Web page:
JIMMIE JOHNSON, NO. 48 LOWE’S HOME IMPROVEMENT CHEVROLET met with media and discussed the test session, his thoughts on the 2012 season, pressures on the start of the year, fund-raising, and more.
KRISTI KING: We'll start off our media availability today with Jimmie Johnson, driver of the No. 48 Lowe's Chevrolet. Just talk a little bit about the day and a half you've had of testing here so far at Daytona.
JIMMIE JOHNSON: Yeah, we've been really just focused on our single car runs. We brought down a really fast race car, and I'm proud of all of HMS and engine shop included, 48 guys. They really brought down a nice race car. We haven't really showed our hand, and we're right there with the top cars in single car speed. I'm proud of the work that's gone on over the off season with our plate program, and our plate stuff has been real strong, especially from a qualifying standpoint through the last few plate races last year. We're still maintaining pretty well, and excited about the speed that the car has.
KRISTI KING: Also, too, looking at the trophy here right beside you, what would it mean to you to win the Daytona 500 here next month?
JIMMIE JOHNSON: It's such a special race, and I feel very fortunate to have won that race. At that point I didn't have a championship, and it's one of two races that you get a title when you win this race, this one and the Brickyard. It can make a career, and it was a huge, huge thing for myself when I won it in 2006.
Q. Jimmie, can you talk a little bit about the drivers' meeting that NASCAR just held? What did they tell you and what do you expect out of the pack drafting this afternoon?
JIMMIE JOHNSON: I missed it. I was over taking my drug test and missed it. It ran a little longer. There was a long line of guys waiting to use the restroom. But what I did hear is that they want to get everybody into a big draft and collect data without the pushing, just to see how stable the cars are, what the cars do. So they're just trying to encourage everybody to get out there in a big group and use the old style of drafting to see what the cars do.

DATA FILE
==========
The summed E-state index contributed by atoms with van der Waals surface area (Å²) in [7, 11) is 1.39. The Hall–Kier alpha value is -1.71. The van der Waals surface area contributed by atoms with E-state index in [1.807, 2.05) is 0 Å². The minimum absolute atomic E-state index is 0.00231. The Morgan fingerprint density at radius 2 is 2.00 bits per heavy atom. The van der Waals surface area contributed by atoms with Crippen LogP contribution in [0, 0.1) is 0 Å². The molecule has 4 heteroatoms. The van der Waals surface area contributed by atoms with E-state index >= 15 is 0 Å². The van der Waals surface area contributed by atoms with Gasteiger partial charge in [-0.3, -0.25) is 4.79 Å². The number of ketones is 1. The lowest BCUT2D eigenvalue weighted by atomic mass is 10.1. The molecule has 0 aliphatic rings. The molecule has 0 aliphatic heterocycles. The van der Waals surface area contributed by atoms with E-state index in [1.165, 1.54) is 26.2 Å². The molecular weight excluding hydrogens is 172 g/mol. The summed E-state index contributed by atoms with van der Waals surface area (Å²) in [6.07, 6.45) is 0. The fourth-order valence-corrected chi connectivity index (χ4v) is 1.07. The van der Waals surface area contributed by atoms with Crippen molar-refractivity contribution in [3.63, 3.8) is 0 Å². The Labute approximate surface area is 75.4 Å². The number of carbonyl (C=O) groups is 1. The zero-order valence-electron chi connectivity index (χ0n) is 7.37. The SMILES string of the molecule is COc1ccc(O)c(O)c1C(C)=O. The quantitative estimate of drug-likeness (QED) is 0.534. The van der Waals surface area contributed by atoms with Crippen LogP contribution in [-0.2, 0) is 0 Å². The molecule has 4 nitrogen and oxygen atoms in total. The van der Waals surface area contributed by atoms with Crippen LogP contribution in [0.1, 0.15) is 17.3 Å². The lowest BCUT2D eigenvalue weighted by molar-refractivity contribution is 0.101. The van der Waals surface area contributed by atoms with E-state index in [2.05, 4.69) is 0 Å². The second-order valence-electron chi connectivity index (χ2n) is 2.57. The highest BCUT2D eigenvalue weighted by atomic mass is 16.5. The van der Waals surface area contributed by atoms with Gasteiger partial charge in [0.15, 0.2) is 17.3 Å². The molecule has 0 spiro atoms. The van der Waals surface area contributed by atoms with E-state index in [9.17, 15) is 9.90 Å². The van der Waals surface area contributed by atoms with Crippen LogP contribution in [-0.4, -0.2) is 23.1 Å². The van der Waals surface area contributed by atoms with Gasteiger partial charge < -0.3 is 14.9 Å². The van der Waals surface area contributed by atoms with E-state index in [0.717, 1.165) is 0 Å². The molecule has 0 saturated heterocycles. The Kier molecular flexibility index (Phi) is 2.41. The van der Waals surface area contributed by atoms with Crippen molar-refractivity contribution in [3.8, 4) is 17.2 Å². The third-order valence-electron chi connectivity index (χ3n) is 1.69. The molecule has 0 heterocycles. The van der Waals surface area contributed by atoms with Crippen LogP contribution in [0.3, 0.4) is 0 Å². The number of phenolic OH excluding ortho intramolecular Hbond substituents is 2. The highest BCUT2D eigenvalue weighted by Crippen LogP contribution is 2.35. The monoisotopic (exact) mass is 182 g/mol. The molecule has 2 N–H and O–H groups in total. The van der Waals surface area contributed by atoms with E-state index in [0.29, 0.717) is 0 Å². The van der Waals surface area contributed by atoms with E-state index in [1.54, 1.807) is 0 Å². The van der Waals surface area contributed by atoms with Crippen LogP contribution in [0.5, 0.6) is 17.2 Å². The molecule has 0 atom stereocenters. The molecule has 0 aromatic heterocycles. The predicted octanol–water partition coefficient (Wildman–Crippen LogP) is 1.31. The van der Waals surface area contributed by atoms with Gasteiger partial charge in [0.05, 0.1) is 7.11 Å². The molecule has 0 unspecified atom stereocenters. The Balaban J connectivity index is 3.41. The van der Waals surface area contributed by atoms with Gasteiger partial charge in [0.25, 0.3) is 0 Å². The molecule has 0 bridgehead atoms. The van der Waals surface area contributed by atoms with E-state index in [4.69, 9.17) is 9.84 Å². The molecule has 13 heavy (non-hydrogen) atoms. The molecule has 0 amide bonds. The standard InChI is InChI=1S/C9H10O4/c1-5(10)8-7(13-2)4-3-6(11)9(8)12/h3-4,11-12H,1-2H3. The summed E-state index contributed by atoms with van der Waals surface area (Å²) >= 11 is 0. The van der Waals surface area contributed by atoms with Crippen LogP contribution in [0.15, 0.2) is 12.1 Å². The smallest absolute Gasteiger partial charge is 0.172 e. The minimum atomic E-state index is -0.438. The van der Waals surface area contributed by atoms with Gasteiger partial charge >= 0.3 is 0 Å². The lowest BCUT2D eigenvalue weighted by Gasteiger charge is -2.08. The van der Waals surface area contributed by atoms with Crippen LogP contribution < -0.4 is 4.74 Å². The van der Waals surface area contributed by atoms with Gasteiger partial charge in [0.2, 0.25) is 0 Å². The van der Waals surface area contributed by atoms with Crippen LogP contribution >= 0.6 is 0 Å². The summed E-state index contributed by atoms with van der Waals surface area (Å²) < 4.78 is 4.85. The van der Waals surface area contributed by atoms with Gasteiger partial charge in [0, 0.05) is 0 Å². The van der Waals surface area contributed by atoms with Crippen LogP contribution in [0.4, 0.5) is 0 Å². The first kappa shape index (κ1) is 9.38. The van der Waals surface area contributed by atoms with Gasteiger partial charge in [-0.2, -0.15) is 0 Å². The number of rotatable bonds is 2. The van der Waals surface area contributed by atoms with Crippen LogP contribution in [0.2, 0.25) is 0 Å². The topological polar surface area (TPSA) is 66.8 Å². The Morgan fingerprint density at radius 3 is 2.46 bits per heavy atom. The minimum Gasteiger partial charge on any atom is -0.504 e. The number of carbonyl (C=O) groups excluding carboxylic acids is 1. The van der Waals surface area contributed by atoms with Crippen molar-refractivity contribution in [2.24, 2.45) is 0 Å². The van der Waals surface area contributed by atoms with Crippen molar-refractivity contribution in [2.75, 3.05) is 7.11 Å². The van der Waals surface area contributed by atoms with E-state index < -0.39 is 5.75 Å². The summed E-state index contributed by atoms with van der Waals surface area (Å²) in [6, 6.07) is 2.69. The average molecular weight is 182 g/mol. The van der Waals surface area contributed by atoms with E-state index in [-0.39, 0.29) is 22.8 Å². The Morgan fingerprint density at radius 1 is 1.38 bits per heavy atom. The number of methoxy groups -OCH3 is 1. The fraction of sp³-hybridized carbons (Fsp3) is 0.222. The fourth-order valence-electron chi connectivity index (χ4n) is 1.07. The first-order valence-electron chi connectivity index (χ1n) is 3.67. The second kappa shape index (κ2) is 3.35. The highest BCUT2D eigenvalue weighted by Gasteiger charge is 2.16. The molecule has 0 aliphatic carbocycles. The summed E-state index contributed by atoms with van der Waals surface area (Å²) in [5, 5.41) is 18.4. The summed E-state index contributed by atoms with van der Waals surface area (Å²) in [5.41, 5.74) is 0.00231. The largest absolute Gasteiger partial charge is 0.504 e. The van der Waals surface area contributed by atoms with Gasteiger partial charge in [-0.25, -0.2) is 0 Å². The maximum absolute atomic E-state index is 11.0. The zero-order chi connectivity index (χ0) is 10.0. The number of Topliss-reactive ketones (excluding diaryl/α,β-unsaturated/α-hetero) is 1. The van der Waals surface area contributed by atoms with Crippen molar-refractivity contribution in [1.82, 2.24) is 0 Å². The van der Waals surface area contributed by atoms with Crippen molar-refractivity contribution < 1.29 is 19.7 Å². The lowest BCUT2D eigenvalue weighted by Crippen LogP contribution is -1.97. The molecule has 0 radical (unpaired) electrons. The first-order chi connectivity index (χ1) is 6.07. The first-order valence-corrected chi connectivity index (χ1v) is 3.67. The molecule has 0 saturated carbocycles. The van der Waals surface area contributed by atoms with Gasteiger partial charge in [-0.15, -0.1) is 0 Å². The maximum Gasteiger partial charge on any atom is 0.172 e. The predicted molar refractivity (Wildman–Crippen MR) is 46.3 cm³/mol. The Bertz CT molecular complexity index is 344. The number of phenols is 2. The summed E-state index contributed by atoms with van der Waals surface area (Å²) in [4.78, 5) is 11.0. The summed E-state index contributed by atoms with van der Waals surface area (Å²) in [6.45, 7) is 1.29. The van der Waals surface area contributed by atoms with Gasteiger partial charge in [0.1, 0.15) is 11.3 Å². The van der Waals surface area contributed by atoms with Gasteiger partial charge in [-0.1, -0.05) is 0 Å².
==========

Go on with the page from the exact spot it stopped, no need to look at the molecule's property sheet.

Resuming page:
I'm not sure we'll participate in it. We don't want to take any chances with this car. It's way too fast. We don't need it on a hook.
Q. I wanted to ask you a little bit about having Kasey Kahne a part of the team, and since you had known for so long that he was going to join the team, did you guys kind of have a bonding session or get to know each other coming in, and just how do you see him fitting in?
JIMMIE JOHNSON: I've been real fortunate that Kasey and I have been friends really since we met, since he came into the series and was a part of the Cup Series. He and I have always had a great relationship and friendship. It's really been the same since he's come on board and even through when the announcement was made until now, we're great friends.
The relationship that has grown, and I've spent some more time getting accustomed to Kenny. I didn't know Kenny other than just some casual passings in the garage area. And I've really enjoyed the time I've spent with him and picking his brain and understanding what he's about. Two big assets that Hendrick Motorsports picked up, and I look forward to what they can do.
Q. Obviously you knew Chad wasn't going to be here, but did you almost still expect him to be here when you got here, and have you heard from him at all, and what's it like to be at a test when he's not around?
JIMMIE JOHNSON: He's been texting and emailing, so there still is that communication taking place. But we've got a very confident race team, and everybody is following the test plan, and we're going through the motions. Truthfully a lot of the work for this test was done at the shop getting prepared, and now we're just following a test plan. It's worked out well for Chad to take some time for himself, and I'm really happy that he has decided to do this. As we all know, he doesn't give himself much personal time, and I've been on a similar trip to the one he's on now and know how special it was to Chandy and I. I can't wait to hear the stories when he gets back and what he goes through. It's been a nice calm test so far.
Q. With all these rule changes for the 500, plus the introduction of fuel injection, being at a team like Hendrick, which always seems to be a step ahead of everybody else, what kind of comfort is that to you?
JIMMIE JOHNSON: I have to believe that all the teams and engine shops feel pretty comfortable with all the testing. In the time to prepare for this race and what we're doing now, we've worked through a lot of the gremlins, so I think NASCAR has handled this really well, and we've had a lot of time to develop the systems and get things going.
I don't have any fear, and I don't really sense any throughout the garage area. But we're still learning the rules packages as we go, and with a day and a half left to go, I'm not sure NASCAR has settled in on the package that they want just yet, and we'll keep fine tuning.
From an overall aero package and plate package, there's still probably some adjusting that would take place I would guess. I don't really know, but from a reliability standpoint of the EFI, I don't see any issues for anybody.
Q. Can you talk a little bit about the psyche, if you will, entering this season because it's, as you well know, obviously very different than it has been the last five years?
JIMMIE JOHNSON: Yeah, I mean, I've spent a lot of time through the off season thinking about the way I'm involved with the race team, the responsibilities I have, the just the way I've gone about work for the last five years, and it's hard to argue with the last five years and what had happened. Last year was the sixth year and we didn't get the results that we wanted. But I really felt like we were competitive in a lot of areas. Chad and I made some mistakes in the Chase and took ourselves out of it.